Serling on the “Special Irony” Surrounding Martin Luther King’s Death

Four days after the April 4, 1968 assassination of the Rev. Martin Luther King, Jr., The Los Angeles Times published a letter from Rod Serling:

There is a bitter sadness and special irony that attends the passing of Martin Luther King. Quickly and with ease, we offer up a chorus of posthumous praise—the ritual dirge so time-honored and comfortable and undemanding of anything but rhetoric. In death, we offer the acknowledgement of the man and his dream that we denied him in life. In his grave, we praise him for his decency—but when he walked amongst us, we responded with no decency of our own.

When he suggested that all men should have a place in the sun—we put a special sanctity on the right of ownership and the privilege of prejudice by maintaining that to deny homes to Negroes was a democratic right. Now we acknowledge his compassion—but we exercised no compassion of our own.

When he asked us to understand that men take to the streets out of anguish and hopelessness and a vision of that dream dying, we bought guns and speculated about roving agitators and subversive conspiracies and demanded law and order. We felt anger at the effects, but did little to acknowledge the causes. We extol all the virtues of the man—but we chose not to call them virtues before his death.

And now, belatedly, we talk of this man’s worth—but the judgment comes late in the day as part of a eulogy when it should have been made a matter of record while he existed as a living force. If we are to lend credence to our mourning, there are acknowledgements that must be made now, albeit belatedly.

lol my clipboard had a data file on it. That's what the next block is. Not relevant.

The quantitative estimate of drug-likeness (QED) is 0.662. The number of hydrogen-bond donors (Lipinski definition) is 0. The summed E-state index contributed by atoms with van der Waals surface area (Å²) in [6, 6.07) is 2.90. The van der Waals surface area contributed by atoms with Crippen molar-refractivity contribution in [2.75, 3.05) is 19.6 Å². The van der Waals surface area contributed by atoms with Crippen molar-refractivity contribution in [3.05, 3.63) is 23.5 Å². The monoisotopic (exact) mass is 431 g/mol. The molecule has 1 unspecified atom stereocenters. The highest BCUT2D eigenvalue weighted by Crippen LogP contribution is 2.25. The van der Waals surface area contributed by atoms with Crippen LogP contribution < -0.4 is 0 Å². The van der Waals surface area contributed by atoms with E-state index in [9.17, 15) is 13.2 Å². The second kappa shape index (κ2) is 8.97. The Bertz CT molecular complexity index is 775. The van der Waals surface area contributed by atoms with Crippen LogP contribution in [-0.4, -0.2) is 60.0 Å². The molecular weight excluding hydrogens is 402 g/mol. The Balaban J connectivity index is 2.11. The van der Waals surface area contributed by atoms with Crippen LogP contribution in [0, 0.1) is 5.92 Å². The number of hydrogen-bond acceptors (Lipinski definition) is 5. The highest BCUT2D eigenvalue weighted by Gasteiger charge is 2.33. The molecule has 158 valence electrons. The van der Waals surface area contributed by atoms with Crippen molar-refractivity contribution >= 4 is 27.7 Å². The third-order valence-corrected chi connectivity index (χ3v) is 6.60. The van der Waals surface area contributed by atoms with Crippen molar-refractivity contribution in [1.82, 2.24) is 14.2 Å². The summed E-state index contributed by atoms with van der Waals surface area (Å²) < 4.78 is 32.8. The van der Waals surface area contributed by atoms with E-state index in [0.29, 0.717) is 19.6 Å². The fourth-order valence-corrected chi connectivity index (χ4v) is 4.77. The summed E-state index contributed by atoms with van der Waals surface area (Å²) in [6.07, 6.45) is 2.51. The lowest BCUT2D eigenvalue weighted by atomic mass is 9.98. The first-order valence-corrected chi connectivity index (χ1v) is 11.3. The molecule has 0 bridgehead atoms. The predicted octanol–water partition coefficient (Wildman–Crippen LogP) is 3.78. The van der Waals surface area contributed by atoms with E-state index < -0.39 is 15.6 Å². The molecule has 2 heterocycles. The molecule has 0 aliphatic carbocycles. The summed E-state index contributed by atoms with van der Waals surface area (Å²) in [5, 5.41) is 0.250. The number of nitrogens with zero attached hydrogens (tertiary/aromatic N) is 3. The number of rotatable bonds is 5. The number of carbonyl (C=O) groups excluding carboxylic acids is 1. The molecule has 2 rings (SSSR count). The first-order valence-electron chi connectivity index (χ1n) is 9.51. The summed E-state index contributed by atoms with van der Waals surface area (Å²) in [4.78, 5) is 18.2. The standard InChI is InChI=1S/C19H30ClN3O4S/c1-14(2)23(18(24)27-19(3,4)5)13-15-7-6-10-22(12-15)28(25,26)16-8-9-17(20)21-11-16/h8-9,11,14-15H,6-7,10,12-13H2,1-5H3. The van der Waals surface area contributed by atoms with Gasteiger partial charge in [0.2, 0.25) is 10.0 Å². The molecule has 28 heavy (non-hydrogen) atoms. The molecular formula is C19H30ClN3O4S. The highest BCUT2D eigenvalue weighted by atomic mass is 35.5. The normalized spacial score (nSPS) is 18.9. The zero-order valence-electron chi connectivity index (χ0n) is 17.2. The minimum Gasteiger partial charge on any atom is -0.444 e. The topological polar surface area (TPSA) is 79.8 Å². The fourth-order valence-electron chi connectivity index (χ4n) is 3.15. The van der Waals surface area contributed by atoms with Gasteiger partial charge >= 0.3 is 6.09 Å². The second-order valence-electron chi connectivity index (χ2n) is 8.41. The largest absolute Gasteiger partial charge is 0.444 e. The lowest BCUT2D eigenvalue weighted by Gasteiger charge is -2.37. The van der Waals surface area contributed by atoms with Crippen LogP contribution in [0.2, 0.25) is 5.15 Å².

We must act on the altogether proper assumption that Martin Luther King asked for nothing but that which was his due. He demanded no special concessions, no favored leg up the ladder for his people, despite our impatience with his lifelong prodding of our collective conscience. He asked only for equality, and it is that which we denied him. We must look beyond riots in the streets to the essential righteousness of what he asked of us. To do less would make his dying as senseless as our own living would be inconsequential.

— Rod Serling

Fifty years later, his words ring just as true.

***

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About Paul

Fanning about the work of Rod Serling all over social media. If you enjoy pics, quotes, facts and blog posts about The Twilight Zone, Night Gallery and Serling's other projects, you've come to the right place.

Posted on 04/04/2018, in Rod Serling and tagged , , , . Bookmark the permalink. 10 Comments.

  1. That was beautiful. Those words are very true today.

  2. What a great post. Thank you for sharing this.

  3. We’re still in the cave on this… 😔

    RIP King and Serling. Their lights still shine.

  4. I think the eternal nature of Serling’s words and stories is that he had a gift for sorting through the obvious and getting to the essential truth. Unfortunately, in almost every case, that truth is as unchanging as it is uncomfortable. I think he knew that, but I think he hoped he was wrong. I think he might be saddened by the timeless quality of his work – but I’m not sure he would be surprised.

    • Good observations, Dan. He really had a gift for insight, which was fortunate for us, but probably somewhat UNfortunate for him — precisely because, yes, the reason his work is so timeless is because mankind is so eternally flawed. But we can’t despair — or at least we shouldn’t — because he spoke these truths to encourage us to be better. And we can. At the very least, we should never stop trying.

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